In addition to an award of statutory damages, the ability to obtain attorney’s fees is often touted as an advantage of registering a copyright. Indeed, it is a strong incentive for some lawyers to take copyright infringement cases on a contingency basis. What’s not often discussed is that should plaintiff’s attorney fail on behalf of his or her client, the tables may turn and plaintiff herself may be found liable for attorney’s fees. Let’s see how that plays out in real life.
In 2018, jazz musician Paul Batiste sued the well-known and award-winning hip-hop duo, Ryan Lewis and Ben Haggerty(collectively, Macklemore) in the Federal Court for the Eastern District of Louisiana, for copyright infringement (Paul Batiste v. Ryan Lewis, Ben Haggerty, et al). He claimed that Macklemore had digitally sampled parts of Batiste’s works and incorporated them into their own music without Batiste’s permission.
It was not a great session for Batiste. In addition to various proof and evidentiary problems, at the close of discovery, the defendants moved to exclude the report of Batiste’s expert musicologists because his deposition revealed that the report was actually written by Batiste himself. The court threw out the report despite a supplemental declaration in which Batiste restyled the report as his own. Defendants moved for summary judgment and won. Then they moved for sanctions against Batiste’s attorney. In response, the trial court awarded defendants $125,427.81 in fees and costs and held Batiste and his attorney jointly and severally liable for the fees, meaning that both the lawyer and his client were liable for the full amount. This stung. So Batiste appealed the judgment and the award of attorney’s fees to the United States Court of Appeals for the Fifth Circuit, where he fared no better.
The appellate court upheld the trial court’s decision with respect to the falsified expert report. It further agreed with the District Court that Batiste failed to present sufficient evidence to create a genuine dispute. The Court explained the law. To prove copyright infringement, a plaintiff must prove ownership of a valid copyright and copying. With respect to the latter, a plaintiff must prove “factual” copying and “actionable” copying. Should there be no evidence of copying, which may be difficult to come by, a plaintiff can raise an inference of copying by proving that the plaintiff had access to the copyrighted work and that the copied work was substantially similar to the infringed work. If the work is “strikingly similar” a plaintiff may raise an inference of factual copying without proving access to the work.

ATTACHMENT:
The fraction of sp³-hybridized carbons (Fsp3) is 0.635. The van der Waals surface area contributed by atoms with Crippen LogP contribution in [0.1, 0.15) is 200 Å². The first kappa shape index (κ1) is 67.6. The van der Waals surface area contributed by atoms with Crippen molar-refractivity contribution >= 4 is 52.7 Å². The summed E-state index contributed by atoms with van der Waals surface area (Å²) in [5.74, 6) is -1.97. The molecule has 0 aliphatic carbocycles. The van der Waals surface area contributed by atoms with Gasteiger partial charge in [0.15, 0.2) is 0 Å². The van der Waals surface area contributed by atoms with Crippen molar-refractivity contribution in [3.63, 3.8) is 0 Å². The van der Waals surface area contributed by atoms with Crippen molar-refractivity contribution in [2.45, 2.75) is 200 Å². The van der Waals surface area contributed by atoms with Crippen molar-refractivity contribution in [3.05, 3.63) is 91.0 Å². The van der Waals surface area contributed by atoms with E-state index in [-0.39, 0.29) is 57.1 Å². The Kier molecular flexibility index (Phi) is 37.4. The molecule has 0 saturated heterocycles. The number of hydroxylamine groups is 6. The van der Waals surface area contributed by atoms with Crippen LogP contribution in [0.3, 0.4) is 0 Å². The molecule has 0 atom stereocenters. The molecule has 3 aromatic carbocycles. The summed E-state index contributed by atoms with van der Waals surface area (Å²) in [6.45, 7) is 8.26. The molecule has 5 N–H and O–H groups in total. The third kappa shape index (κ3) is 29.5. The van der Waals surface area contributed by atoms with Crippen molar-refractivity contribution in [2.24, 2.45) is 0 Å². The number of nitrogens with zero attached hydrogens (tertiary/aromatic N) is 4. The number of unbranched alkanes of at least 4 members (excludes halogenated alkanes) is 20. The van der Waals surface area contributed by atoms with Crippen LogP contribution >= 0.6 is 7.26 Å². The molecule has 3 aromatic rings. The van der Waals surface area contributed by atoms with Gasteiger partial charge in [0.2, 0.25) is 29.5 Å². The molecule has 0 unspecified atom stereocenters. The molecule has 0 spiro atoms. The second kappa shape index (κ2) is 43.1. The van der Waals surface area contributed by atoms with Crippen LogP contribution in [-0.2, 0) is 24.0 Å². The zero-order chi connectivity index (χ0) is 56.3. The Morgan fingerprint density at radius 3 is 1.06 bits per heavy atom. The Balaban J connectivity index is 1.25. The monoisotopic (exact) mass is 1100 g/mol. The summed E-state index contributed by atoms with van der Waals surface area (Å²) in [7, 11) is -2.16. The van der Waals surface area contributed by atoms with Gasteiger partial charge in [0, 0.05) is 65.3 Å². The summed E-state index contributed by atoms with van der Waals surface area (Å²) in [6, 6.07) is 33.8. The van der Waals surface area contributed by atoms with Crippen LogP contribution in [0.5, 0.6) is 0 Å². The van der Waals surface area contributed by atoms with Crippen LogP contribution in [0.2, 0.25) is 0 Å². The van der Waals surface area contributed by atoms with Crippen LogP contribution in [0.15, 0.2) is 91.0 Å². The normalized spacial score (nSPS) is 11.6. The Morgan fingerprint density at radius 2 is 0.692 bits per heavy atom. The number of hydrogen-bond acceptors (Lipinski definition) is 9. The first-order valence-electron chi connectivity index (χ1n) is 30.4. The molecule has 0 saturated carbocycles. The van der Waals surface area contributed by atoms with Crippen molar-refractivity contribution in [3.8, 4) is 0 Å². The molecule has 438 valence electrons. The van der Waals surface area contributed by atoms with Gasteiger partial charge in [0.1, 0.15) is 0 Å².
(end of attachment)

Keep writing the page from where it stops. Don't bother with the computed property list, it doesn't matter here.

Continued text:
The District Court found that Batiste failed to show access to the defendants’ work or that the defendants’ work was strikingly similar to his. The Court of Appeals agreed. Batiste had failed to demonstrate that either the defendants had access to his works or that his works were sufficiently widespread to draw an inference of access. Indeed, the District Court had determined that the dissemination of Batiste’s work was “quite limited.” The best that Batiste could do was to cite evidence that there was a record store in proximity to a venue where the defendants had performed. There was no probative evidence to suggest that the defendants had even visited a record store. So, without proof of access, Batiste was forced to prove that his works were “strikingly similar” to defendants’ songs. The court noted that to be “strikingly similar” the “similarities must appear in sufficiently unique or complex context.” Batiste could not and had not provided evidence that a reasonable jury could find a striking similarity with the defendants’ songs. “He offered no admissible evidence of similarities aside from audio recordings of the songs themselves.”
Lastly, Batiste challenged the District Court’s award of attorney’s fees and costs. The Court of Appeals held that the district court had not abused its discretion stating that
the magistrate judge’s report… Detailed many instances of litigation misconduct including Batiste’s submission of a ghost-written expert report, which the court consider fraudulent; his attempt to resubmit the excluded report in his own name; his practice of repeatedly amending his complaint to assert additional claims of infringement in response to the defendants’ motion to dismiss; his many discovery abuses; and his disregard for the court’s pretrial orders.
Because Batiste was known to be litigious, the Court of Appeals held that the District Court had the discretion to award fees to deter “overaggressive assertions of copyright claims.”
The lesson is clear: overzealous copyright prosecution coupled with misconduct in court can backfire big time. Bring claims that you can prove, choose competent counsel, and don’t be greedy. Remember that the Copyright Act, which can get you into court, can also hold you accountable for bad behavior.
— Adam G. Garson, Esq.